Kalo is the Hawaiian name given to the cultivated plant, taro (Colocasia esculenta (L.) Schott). Kalo specifically refers to the name of the first taro growing from the planted stalk. Taro is considered by some to be the world's oldest cultivated crop. However, the common name, "taro", is also used interchangeably to refer to one of four genera in the family Araceae, the Aroid or Philodendron family. These genera include Colocasia, Xanthosoma, and Alocasia, and Cyrtosperma.
There are currently eight recognized species of Colocasia in the world, but only two are found in Hawai‘i: C. esculenta (L.) Schott and C. gigantea (Blume) Hook. C. esculenta was initially introduced to the Hawaiian Islands by Polynesians migrating to Hawai‘i, but many horticultural varieties have been introduced by humans in recent times.
Colocasia esculenta var. esculenta typically has a large central corm and develops few daughter corms.
Colocasia esculenta var. antiquorum, also called dasheen or araimo, has a smaller central corm that produces up to 20 daughter corms.
Taxonomic description of taro Acaulesent herbs up to 1 m tall. Leaf blades glaucesent on lower surface, ovate-cordate to saggittate-cordate, peltate, 25-45 cm long, 12-32 cm wide, anterior lobe 3-4 times longer than posterior lobes,
posterior lobes connate 1/3-3/4 their length, venation dark purple to yellow on lower surface, primary lateral veins 3-8 per side, petioles terete, sheathed in basal half , 40-180 cm long, green, green
splotched with purple, or purple, fading to pink near the base. Inflorescences 2-7 together, peduncles 15-50 cm long; spathe linear-lanceolate, (10-)15-40 cm long, constricted 4-6 cm from base to form a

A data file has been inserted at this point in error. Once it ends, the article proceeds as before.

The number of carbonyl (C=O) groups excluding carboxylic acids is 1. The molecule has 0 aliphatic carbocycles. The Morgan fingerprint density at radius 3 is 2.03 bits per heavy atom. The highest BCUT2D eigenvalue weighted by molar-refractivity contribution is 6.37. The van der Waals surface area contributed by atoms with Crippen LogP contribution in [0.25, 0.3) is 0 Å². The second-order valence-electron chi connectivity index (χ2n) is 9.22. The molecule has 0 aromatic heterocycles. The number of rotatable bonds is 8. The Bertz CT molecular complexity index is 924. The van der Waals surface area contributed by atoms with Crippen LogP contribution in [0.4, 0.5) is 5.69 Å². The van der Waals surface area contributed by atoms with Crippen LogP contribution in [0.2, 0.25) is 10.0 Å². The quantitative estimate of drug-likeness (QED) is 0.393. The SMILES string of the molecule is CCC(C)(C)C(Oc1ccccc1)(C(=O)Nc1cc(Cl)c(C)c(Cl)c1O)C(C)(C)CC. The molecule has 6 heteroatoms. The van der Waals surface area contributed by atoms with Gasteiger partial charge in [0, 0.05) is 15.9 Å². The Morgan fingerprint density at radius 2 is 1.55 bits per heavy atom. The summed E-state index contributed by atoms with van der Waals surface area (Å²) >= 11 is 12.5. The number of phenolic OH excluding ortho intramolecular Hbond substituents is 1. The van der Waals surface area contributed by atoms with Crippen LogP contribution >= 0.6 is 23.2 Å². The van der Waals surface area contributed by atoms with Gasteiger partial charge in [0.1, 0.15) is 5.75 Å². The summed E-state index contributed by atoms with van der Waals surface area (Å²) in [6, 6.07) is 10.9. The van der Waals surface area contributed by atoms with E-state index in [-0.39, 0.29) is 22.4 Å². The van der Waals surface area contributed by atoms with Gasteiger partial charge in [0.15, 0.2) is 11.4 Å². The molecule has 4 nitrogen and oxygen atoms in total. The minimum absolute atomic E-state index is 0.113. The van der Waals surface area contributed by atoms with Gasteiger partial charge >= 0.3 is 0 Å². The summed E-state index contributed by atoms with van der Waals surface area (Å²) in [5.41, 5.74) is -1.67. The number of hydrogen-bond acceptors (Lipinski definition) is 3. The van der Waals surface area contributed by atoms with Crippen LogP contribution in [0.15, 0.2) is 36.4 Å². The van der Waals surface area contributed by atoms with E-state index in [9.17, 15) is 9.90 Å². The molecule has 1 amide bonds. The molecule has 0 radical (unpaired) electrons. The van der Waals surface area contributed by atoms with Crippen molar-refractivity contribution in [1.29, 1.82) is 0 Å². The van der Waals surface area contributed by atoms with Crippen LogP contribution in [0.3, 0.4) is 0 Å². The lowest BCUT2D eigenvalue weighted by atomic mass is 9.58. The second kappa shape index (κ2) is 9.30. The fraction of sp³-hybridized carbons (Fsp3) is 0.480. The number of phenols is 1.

greenish, oblong tube, the limb deflexed, yellowish; spadix exserte, 1/4- 1/3 as long as spathe, 6-14 cm long, pistallate portion up to 2.5 cm long, sterile staminate portion constricted, 1.5-5 cm long,
fertile staminate portion 2-4 cm long, with a shorter and narrower sterile appendage. Berries ellipsoid, 3-5 mm in diameter. Seeds ovoid, 1.2-1.5 mm long, 0.7-1 mm wide. [2n=14, 22, 26, 28, 30, 36,38,42, 48.]
Thought to be native to India, widely cultivated throughout the tropics for its edible rootstock; in Hawai‘i an important crop, found persisting
outside of cultivation on all of the main islands except Kaho‘olawe (taken from Wagner et al., 1999).
Synonyms Arum esulentum L.; A. colocasia L.; Caladium esulentum (L.) Venten.; Colocasia antiquorum Schott; C. a. var. esculentum (L.) Schott ex Seem.; C. esculenta var. antiquorum (Schott) Hubb. & Rehd.
Colocasia gigantea (Blume) Hook. This giant taro species is native to China, Laos, and Vietnam. The leaf stems are used directly as vegetables. It has runners allowing it to spead rapidly.
Xanthosoma robustum Schott (syn.Xanthosoma roseum Schott) is native to Central America, and is both cultivated and naturalized in the Hawaiian Islands. It is commonly found growing along roadsides, in pastures, and in other moist to wet habitats. It can be distinguished from taro and ‘ape by its broad, dark green leaves, the tip pointing downwards, and the lobes deflexing outwards. The underside of the blade and petioles typically have a whitish, waxy bloom.
Alocasia macrorrhizos (L.) G. Don (A. macrorrhiza); Elephant's ear, ‘ape
This species can be distinguished from kalo by the much larger stature, dark green leathery leaves, and the leaf blades are vertical with the tips upright. This species was introduced to the Hawaiian Islands by Polynesians migrating to Hawai‘i. It is cultivated, but also has naturalized in low elevation mesic valleys along streams and other wet sites.
Cyrtosperma species, while being an important food crop in Malesia, is not commonly found in the Hawaiian Islands. The often gigantic Cyrtosperma species have a creeping rhizome and are heavily armoured with prickly leaf stalks. They are often found in swampy conditions. Of the twleve species in the genus, all except C. merkusii are confined to New Guinea and associated islands.
Click here for a brief history of taro in Hawai‘i.